The film doesn’t waste time reuniting Jesse and Celine, and Celine’s appearance at the book shop is handled with great economy and dexterity. As Jesse talks about his book, images of him and Celine in Vienna are shown to us, then we cut to Celine in the store, her barely changed appearance adding to the rather haunting sense of going back in time. They soon start to walk about Paris, and an interesting feature of this movie is that it mostly avoids the typical Parisian landmarks, apart from a brief bit where they go past Notre Dame cathedral. Because Paris is a very familiar city even to people who haven’t been there, this decision is an artistically justified one, but, whenever I watch Before Sunset, which I usually do a few days after the Vienna-set Before Sunrise, I miss some of the local colour and detail which permeated Before Sunrise. Things like the gypsy fortune teller, the poet and the dancer added their own important element to the film. Before Sunset, to be frank, could almost have been set anywhere. All this was obviously intentional, so the focus is purely on Jesse and Celine, but to me it makes this second movie just a little bit less enjoyable. Of course the geography again is literally all over the place, especially annoying if you yourself have been to Paris like me and fancied following in Jesse and Celine’s footsteps.
Still, as the two talk and talk and talk in that ‘skirting around the issue’ way that characters rarely do in films but constantly do in real life, much of the magic of the first movie is recaptured. Conversations range from politics to sex to work in the same lovely way as before, and again some engaging ideas of thrown up, such as when Celine tells of how she went to Warsaw when it was a Communist city, and how the lack of consumerism and things to do actually gave her a real sense of freedom. There’s also the great line “the past is great as long as you don’t have to deal with it”, adroitly telescopic many of the concerns of the film into a few words, and the very funny bit where Jesse talks of his brother going round loads of Buddhist monasteries and at each place having an offer to have his cock sucked! Of course this time round the conversations have an edge to them because you know both are trying to hold things back, and finally the emotions erupt in a truly heartrending scene, which I have no shame in saying always brings me to tears, in a taxi, where both people, for perhaps the first time in the film, say exactly what they want and truly bare themselves before the other person.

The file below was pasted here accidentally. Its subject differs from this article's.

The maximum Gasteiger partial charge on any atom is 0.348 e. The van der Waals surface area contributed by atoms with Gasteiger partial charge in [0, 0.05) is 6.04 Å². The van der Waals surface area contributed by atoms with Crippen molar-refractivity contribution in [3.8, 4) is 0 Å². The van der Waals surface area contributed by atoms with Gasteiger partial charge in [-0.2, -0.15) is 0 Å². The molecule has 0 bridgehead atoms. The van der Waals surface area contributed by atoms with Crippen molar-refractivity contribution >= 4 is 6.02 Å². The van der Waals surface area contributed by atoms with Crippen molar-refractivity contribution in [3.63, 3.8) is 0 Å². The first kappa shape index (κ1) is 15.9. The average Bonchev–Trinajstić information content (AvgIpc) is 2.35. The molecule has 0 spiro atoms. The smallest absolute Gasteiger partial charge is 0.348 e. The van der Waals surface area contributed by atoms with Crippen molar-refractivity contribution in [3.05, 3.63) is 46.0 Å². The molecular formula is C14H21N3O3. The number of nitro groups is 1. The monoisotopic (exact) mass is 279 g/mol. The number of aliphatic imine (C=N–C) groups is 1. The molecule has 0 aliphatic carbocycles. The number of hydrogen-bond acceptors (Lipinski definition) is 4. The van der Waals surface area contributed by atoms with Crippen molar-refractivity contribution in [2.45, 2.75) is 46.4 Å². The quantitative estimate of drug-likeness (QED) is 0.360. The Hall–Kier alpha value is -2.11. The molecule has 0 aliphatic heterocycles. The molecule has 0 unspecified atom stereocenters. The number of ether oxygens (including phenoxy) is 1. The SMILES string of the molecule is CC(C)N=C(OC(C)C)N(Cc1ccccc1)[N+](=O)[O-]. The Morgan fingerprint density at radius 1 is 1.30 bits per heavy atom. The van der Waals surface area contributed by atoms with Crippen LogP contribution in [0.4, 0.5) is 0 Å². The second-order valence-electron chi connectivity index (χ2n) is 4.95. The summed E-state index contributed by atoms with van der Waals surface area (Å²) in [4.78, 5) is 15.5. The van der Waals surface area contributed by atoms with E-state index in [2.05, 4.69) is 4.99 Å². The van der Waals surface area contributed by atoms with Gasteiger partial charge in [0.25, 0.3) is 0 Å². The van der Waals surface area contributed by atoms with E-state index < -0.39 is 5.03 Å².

We are certainly given answers, other things that we suspected get confirmed, and some new things we learn, though there remains a delicious ambiguity at times. Towards the end, Celine plays Jesse a cute little song she wrote on her guitar about a meaningful one-night stand, and drops in the name ’ Jesse’. We are not satisfactorily told whether the song is actually about Jesse or not. And the final scene leaves everything hanging. You’re given clues as to what might happen next, but that is all. Watching the film for the first time in 2004, I remember being rather disappointed by the fact that, in a film that was supposed to give us answers and even ‘closure’, we ended up with more questions. In time, I realised that that was the right choice, and not just because it leaves things open for a third movie [which may happen].
Though not a movie one would normally call a ‘director’s film’, Before Sunset is actually technically quite audacious, with a great percentage of the film taken up by long Steadicam takes. Hawke and Delpy are even better in their roles; in some ways, they are those two people, and I don’t mean just because in real life Delpy lived in New York and Hawke was unhappily married and soon after got a divorce! It’s interesting how Hawke appears to have aged considerably since Before Sunrise and Delpy has barely changed, though I’m going to admit that , having fallen a bit in love with her in the first film, I fell a bit in love with her all over again in this one. The movie ends with her dancing to Nina Simone, mimicking the singer’s gestures and being so cute and adorable, as well as having such star quality that I really cannot understand why Delpy never became the huge star she should have been. It also gives her character the only moment of true ‘release’ in the whole movie, almost a return to innocence, even to the mindset that her and Jesse had when first met, those nine years ago. The past can never be entirely recaptured, but damn it we can try and maybe get pretty close.